The imperative of planning regionally
Friday, December 20, 2019
It is no longer a story about Delhi and its neighbourhoods. Air pollution is now the story of the entire vast landlocked region of northern India, with most cities – big or small – under its choking haze. With the region covered in a blanket of smog, small urban specs of human settlements cannot remain insular. The National Clean Air Programme (NCAP) has identified 122 cities that suffer from high particulate concentration in their air – most of these are small towns within a larger airshed.
How will India tackle this problem which seems to be growing bigger and more devastating every year? Should we be focusing on developing regional plans and implementing them? How will we do that? Air pollution is a national health emergency. 1.2 million people die prematurely annually due to air pollution-related diseases in India. Under the National Clean Air Action Programme (NCAP), 122 cities have been designated as non-attainment cities that are implementing clean air action plans to meet the clean air target of 20-30 per cent reduction. But it is clear from the emerging science and satellite views that while local action has to gather momentum to reduce local toxic exposure and health risk in cities, regional-scale action is needed because air pollution moves across boundaries.
But initiating action locally and regionally is not yet well understood by the concerned agencies and governments. Nor is there a coherent legal framework for integrated regional plan, action and compliance. India now needs such a new generation policy framework. Towards that goal, cities and regions need to draw lessons from ongoing action -- especially in Delhi and the National Capital Region, the first-ever regional block that is experimenting with an integrated plan. This has thrown up important lessons with regard to multi-sector action -- what has happened so far and what more needs to be done.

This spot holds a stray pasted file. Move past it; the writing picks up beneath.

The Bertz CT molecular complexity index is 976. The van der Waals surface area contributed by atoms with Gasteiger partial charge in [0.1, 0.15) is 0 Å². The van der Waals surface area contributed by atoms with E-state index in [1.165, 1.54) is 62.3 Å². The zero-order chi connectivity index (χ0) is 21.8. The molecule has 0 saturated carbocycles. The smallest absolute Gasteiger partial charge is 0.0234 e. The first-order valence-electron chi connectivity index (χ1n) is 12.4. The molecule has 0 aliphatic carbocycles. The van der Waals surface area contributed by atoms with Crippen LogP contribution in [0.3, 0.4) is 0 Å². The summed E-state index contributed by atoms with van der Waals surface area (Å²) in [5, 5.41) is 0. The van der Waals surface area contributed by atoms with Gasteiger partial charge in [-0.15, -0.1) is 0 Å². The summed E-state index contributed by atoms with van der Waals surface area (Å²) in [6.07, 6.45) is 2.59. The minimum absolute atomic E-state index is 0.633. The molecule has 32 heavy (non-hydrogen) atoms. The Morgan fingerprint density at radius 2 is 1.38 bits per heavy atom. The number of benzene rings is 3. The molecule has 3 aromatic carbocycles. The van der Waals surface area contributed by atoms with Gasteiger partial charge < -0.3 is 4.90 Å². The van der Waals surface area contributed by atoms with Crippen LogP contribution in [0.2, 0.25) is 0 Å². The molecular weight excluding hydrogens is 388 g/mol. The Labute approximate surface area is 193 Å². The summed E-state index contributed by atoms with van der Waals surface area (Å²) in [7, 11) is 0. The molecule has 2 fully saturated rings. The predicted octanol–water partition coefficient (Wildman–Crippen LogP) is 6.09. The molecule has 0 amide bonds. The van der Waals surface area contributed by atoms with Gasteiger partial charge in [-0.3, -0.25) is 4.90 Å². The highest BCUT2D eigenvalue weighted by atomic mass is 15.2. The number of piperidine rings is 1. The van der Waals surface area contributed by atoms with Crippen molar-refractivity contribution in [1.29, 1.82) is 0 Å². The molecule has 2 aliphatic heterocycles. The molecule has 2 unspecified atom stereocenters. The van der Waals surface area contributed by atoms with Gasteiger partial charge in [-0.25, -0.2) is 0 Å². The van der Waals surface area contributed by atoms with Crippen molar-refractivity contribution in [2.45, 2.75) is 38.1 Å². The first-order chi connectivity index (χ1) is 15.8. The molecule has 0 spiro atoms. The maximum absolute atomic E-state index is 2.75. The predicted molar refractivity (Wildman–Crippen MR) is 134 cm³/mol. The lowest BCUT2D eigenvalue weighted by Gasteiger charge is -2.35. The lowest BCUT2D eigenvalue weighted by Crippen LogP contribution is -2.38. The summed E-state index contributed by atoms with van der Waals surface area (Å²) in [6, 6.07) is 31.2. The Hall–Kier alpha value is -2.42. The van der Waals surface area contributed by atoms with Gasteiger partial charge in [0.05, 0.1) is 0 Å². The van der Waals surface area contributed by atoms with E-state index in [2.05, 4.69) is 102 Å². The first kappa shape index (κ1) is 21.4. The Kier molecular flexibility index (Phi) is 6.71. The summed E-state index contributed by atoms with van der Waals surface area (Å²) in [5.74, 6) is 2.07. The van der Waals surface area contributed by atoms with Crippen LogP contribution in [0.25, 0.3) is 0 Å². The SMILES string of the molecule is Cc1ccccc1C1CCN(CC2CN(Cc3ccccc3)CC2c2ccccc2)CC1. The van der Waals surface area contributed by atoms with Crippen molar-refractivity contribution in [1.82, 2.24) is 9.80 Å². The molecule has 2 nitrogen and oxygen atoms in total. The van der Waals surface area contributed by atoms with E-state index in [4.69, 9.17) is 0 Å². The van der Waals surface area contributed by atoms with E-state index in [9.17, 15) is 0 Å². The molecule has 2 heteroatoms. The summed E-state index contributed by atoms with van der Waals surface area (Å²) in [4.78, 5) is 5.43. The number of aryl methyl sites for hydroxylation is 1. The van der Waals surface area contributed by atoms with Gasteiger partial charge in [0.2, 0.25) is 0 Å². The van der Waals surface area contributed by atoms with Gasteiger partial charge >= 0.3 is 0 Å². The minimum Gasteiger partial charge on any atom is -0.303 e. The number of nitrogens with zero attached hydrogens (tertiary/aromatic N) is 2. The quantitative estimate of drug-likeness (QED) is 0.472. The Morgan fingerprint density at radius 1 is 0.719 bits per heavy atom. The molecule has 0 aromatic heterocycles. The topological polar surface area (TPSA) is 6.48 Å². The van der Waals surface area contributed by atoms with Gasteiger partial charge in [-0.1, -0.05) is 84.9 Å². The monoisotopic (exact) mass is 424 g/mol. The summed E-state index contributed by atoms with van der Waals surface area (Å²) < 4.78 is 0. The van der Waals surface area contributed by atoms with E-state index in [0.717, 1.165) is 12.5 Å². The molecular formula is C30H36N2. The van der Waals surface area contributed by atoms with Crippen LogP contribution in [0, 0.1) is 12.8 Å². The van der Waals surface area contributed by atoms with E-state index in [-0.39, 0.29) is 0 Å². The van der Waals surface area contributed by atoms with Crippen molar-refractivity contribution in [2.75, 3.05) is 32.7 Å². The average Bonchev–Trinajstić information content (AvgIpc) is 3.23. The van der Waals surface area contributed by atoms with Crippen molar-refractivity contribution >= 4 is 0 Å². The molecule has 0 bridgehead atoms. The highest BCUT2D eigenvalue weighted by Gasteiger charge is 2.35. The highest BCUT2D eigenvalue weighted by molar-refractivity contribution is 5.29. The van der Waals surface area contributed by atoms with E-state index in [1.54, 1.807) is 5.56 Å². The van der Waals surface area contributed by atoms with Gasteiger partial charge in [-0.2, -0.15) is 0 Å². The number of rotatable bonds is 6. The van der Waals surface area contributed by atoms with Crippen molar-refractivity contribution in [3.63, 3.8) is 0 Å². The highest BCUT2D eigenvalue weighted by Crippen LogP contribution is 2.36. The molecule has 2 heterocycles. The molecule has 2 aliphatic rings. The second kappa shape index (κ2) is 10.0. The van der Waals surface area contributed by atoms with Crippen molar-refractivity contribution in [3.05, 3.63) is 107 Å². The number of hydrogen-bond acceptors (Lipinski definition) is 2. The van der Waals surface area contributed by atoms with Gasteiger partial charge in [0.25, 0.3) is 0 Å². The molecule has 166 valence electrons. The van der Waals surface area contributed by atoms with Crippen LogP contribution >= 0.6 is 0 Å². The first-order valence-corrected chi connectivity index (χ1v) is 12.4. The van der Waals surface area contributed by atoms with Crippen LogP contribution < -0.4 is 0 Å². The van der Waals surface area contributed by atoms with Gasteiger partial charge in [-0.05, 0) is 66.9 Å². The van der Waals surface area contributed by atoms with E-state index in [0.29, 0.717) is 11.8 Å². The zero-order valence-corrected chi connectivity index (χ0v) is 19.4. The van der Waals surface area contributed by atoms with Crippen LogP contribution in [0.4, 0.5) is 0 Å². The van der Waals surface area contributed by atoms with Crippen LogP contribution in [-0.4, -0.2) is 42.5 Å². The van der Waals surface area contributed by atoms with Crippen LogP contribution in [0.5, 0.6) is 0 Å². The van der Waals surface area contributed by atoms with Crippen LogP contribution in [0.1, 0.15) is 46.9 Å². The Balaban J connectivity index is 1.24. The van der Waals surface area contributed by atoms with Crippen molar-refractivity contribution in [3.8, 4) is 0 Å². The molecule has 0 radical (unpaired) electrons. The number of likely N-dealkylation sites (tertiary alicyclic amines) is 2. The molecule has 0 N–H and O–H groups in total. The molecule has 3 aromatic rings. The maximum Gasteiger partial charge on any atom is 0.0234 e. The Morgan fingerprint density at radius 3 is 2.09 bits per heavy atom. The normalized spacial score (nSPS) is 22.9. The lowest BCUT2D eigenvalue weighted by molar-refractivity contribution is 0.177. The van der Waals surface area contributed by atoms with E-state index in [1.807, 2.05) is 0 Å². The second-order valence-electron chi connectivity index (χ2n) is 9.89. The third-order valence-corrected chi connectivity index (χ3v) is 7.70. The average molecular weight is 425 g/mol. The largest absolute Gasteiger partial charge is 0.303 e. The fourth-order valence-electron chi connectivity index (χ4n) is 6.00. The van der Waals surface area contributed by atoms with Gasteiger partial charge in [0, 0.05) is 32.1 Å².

CSE’s National Media Briefing brought together about 50 journalists from 9 states, with the aim of taking the conversation on air pollution to its next level. The speakers included Sunita Narain and Anumita Roychowdhury from CSE, and Gufran Beig, programme director, SAFAR, from the Indian Institute of Tropical Meteorology (IITM) in Pune. The Briefing informed about the science of regional pollution and forecasting, imperatives of local and regional pollution, and what it takes to move action.
|State wise actions for improving air quality|
|Dirty air: What awaits the next decade?|
|Air pollution challenge in Delhi: Where we are today? What has been done to reduce toxic pollution? What is the future agenda
By: Sunita Narain, director general, CSE
|Killer air Learning curve and roadmap for the coming decade
By: Anumita Roychowdhury
With Vivek Chattopadhyay, Avikal Somvanshi, Shambhavi Shukla, Swagata Dey, Shourabh Gupta, Anannya Das, Sayan Ray, Shantanu Gupta and Ritesh
|How Science of Forecasting Shapes Action
By: Gufran Beig, Project Director-SAFAR Indian Institute of Tropical Meteorology, Pune Ministry of Earth Sciences, Govt. of India
|डाउन टू अर्थ : आवरण कथा
तीन मिनट, एक मौत